Herpes Zoster (Shingles) Vaccine Recommendations and Safety

Shingles vaccination is the only way to protect against shingles and postherpetic neuralgia (PHN), the most common complication from shingles. CDC recommends that healthy adults 50 years and older get two doses of the shingles vaccine called Shingrix®, separated by 2 to 6 months, to prevent shingles and the complications from the disease. Your doctor or pharmacist can give you Shingrix as a shot in your upper arm.

Shingrix provides strong protection against shingles and PHN. Two doses of Shingrix is more than 90% effective at preventing shingles and PHN. Protection stays above 85% for at least the first four years after you get vaccinated. Shingrix is the preferred vaccine, over Zostavax®, a shingles vaccine in use since 2006.

Some people should not get the vaccine. The shingles vaccine should not be given to pregnant women or women who are trying to become pregnant within 1 month.

You should not get Shingrix if you:

  • have ever had a severe allergic reaction to any component of the vaccine or after a dose of Shingrix
  • tested negative for immunity to varicella zoster virus. If you test negative, you should get chickenpox vaccine.
  • currently have shingles
  • currently are pregnant or breastfeeding. Women who are pregnant or breastfeeding should wait to get Shingrix.

If you have a minor acute (starts suddenly) illness, such as a cold, you may get Shingrix. But if you have a moderate or severe acute illness, you should usually wait until you recover before getting the vaccine. This includes anyone with a temperature of 101.3°F or higher.

Herpes Zoster Vaccine Safety

Studies show that Shingrix is safe. The vaccine helps your body create a strong defense against shingles. As a result, you are likely to have temporary side effects from getting the shots. The side effects may affect your ability to do normal daily activities for 2 to 3 days.

Most people got a sore arm with mild or moderate pain after getting Shingrix, and some also had redness and swelling where they got the shot. Some people felt tired, had muscle pain, a headache, shivering, fever, stomach pain, or nausea. About 1 out of 6 people who got Shingrix experienced side effects that prevented them from doing regular activities.  Symptoms went away on their own in about 2 to 3 days. Side effects were more common in younger people.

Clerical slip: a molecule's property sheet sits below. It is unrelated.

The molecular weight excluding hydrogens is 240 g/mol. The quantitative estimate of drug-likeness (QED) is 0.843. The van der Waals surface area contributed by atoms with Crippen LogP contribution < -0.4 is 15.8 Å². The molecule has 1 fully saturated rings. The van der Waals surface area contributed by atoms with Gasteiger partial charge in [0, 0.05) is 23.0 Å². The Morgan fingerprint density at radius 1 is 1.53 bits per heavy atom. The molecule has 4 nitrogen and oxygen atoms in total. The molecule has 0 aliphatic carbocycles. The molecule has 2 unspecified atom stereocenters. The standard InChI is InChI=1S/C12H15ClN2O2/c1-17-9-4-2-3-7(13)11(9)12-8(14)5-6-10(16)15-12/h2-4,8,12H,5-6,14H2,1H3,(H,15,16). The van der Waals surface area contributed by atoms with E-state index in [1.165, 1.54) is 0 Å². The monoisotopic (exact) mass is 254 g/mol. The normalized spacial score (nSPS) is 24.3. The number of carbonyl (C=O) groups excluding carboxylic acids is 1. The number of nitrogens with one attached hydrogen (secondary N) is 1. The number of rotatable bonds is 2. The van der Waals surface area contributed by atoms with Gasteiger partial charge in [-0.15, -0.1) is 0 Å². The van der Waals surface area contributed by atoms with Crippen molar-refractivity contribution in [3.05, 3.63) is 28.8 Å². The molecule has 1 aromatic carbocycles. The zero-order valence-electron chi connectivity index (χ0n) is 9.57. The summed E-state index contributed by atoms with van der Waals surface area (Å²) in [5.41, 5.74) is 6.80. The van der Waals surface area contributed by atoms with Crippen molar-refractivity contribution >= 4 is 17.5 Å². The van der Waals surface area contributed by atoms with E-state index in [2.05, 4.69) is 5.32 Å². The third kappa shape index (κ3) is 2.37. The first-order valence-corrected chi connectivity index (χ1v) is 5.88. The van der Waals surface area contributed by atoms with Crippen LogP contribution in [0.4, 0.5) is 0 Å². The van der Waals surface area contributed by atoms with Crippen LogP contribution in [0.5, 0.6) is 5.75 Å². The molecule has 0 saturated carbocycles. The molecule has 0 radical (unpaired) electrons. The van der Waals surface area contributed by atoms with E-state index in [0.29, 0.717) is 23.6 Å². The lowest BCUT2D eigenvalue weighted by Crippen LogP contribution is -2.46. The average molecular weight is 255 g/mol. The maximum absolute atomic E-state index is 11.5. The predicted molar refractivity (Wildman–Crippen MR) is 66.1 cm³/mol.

You might have a reaction to the first or second dose of Shingrix, or both doses.  If you experience side effects, you may choose to take over-the-counter pain medicine such as ibuprofen or acetaminophen.

Severe allergic reactions to any vaccine are very rare. Signs of a severe allergic reaction can include hives, swelling of the face and throat, difficulty breathing, a fast heartbeat, dizziness, and weakness. These would start a few minutes to a few hours after the vaccination. If you have a severe allergic reaction or other emergency that can’t wait, call 9-1-1 or go to the nearest hospital. Otherwise, call your doctor.

If you experience side effects from Shingrix, you should report them to the Vaccine Adverse Event Reporting System (VAERS). Your doctor might file this report, or you can do it yourself through the VAERS website, or by calling 1-800-822-7967.

If you have any questions about side effects from Shingrix, talk with your doctor.

Source: https://www.cdc.gov/vaccines/vpd/shingles/public/shingrix/index.html

 

Updated 1/26/18

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